What lies beneath the deep blue sea? So much more than you might think. The results that let this new, marvelously-detailed map of the seafloor from NASA's Earth Observatory be made were actually first published last year as part of a paper in Science from researchers at NOAA and Scripps Institution of Oceanography. They were also made available in a series of area maps and even as a Google Earth interactive. This latest incarnation, though, offers — in a single glance — perhaps the most complete unified view of the Earth's seafloor to date, showing not just the mountains beneath the water, but also the crevices cracking the watery ground.
The detail of the map is particularly impressive. Not only does it show features that had previously not been seen, it's also capable of catching any feature larger than 5km, which has been especially good for capturing some of the smaller ridge features.
It's not just the map itself that's interesting, though — it's how they finally managed to make it.
So, how do you map what you can't see?
Typically, finely-wrought ocean maps have been the result of extensive sonar. This is expensive and time-consuming, so sonar maps are mostly only made of places where ships spend the most time. The problem with that approach is that our oceans are vast and ships are small — meaning only a tiny percentage of the ocean floor (between 5 - 15 per cent, NASA estimates) was mapped.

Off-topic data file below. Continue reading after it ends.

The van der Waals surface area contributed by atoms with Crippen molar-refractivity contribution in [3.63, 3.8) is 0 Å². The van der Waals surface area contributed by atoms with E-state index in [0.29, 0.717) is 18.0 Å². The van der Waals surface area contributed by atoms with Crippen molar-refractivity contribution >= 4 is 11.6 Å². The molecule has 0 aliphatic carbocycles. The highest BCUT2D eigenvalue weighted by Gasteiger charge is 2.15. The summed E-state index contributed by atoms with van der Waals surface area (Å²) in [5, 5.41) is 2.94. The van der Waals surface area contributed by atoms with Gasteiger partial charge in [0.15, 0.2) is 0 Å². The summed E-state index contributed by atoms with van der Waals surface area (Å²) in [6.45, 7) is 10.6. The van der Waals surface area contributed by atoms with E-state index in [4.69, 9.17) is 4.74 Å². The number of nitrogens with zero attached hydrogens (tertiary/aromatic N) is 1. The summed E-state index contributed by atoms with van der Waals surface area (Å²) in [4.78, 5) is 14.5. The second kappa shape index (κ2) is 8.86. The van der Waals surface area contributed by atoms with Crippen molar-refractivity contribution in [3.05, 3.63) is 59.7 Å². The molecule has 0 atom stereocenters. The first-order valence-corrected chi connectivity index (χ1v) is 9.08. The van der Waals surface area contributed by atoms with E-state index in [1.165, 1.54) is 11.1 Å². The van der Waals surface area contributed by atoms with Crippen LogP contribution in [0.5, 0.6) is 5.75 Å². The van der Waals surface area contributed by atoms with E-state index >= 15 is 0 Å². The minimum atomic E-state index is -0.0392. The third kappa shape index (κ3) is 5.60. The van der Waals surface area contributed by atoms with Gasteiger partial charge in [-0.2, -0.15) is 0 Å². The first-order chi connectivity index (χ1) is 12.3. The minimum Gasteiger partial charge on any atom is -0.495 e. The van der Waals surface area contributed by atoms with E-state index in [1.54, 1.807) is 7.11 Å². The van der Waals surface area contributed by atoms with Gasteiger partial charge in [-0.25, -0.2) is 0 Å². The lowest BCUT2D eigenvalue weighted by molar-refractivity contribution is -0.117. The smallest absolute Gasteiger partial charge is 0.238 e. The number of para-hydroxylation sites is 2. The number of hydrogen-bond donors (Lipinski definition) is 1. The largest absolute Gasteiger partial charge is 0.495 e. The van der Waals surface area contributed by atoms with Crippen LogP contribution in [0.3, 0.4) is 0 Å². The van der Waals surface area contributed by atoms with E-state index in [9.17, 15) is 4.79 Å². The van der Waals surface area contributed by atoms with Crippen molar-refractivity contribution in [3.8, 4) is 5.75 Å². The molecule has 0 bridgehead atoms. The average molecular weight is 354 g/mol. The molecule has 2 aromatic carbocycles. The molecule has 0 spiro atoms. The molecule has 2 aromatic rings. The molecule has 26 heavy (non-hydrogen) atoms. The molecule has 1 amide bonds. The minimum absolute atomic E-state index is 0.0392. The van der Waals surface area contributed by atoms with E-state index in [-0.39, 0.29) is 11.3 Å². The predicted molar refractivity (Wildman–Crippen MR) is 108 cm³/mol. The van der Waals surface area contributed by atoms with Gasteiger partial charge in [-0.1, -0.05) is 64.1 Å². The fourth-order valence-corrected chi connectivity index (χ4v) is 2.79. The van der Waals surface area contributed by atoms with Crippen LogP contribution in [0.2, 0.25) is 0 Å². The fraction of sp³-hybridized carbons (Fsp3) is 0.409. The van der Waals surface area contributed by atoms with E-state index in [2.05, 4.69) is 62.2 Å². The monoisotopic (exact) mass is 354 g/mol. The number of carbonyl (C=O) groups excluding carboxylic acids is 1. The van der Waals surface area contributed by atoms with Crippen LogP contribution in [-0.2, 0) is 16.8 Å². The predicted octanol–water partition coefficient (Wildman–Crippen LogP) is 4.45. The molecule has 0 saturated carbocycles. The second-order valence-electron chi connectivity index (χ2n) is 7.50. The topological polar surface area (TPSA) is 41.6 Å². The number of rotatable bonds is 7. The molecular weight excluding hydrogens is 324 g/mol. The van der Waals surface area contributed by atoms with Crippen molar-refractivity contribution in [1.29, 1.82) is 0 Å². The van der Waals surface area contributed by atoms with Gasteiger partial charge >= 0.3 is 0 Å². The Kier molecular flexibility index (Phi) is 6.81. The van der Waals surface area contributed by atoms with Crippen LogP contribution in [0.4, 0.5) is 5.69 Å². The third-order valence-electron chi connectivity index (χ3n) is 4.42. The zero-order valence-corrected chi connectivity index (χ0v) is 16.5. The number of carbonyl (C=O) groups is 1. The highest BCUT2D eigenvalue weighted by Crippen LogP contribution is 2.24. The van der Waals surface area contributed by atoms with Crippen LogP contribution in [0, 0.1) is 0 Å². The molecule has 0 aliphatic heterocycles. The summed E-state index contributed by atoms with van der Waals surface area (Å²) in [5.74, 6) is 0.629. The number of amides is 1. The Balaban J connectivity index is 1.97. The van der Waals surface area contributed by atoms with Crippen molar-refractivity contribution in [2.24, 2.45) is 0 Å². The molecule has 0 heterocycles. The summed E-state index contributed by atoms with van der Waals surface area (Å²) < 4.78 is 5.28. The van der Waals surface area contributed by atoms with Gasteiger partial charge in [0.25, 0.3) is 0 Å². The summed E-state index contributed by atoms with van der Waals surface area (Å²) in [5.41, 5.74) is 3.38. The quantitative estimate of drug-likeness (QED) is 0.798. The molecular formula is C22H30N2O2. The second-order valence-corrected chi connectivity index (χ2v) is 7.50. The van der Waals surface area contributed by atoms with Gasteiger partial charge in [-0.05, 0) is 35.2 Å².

So, instead of depending on sonar, researchers looked to something else: Gravity. Using existing satellite data of the ocean, researchers searched for gravity anomalies as measured by sea surface heights. Where gravity was slightly stronger (those red/orange areas), they found mountains rising upwards, in the weaker areas (those blue patches) they were deep cracks.
This isn't the first time researchers have made use of gravity as a measurement tool. A similar method has been used in the past to measure changes to ice cover in the Antarctic (yes, ice cover is changing so rapidly that you can even read the results in Earth's gravitational field).
What's exceptional about this effort is really the scale of it. Instead of just looking at changes to one area, the technique was used to chart the single largest unexplored area on our own planet. You often hear that Earth has already been extensively mapped, and certainly for inhabited areas that's true. But for the remote regions, we've only begun to scratch the surface of our planet — and this map is a tantalising clue to just what the future of earth exploration may look like.
Maps: Joshua Stevens / NASA Earth Observatory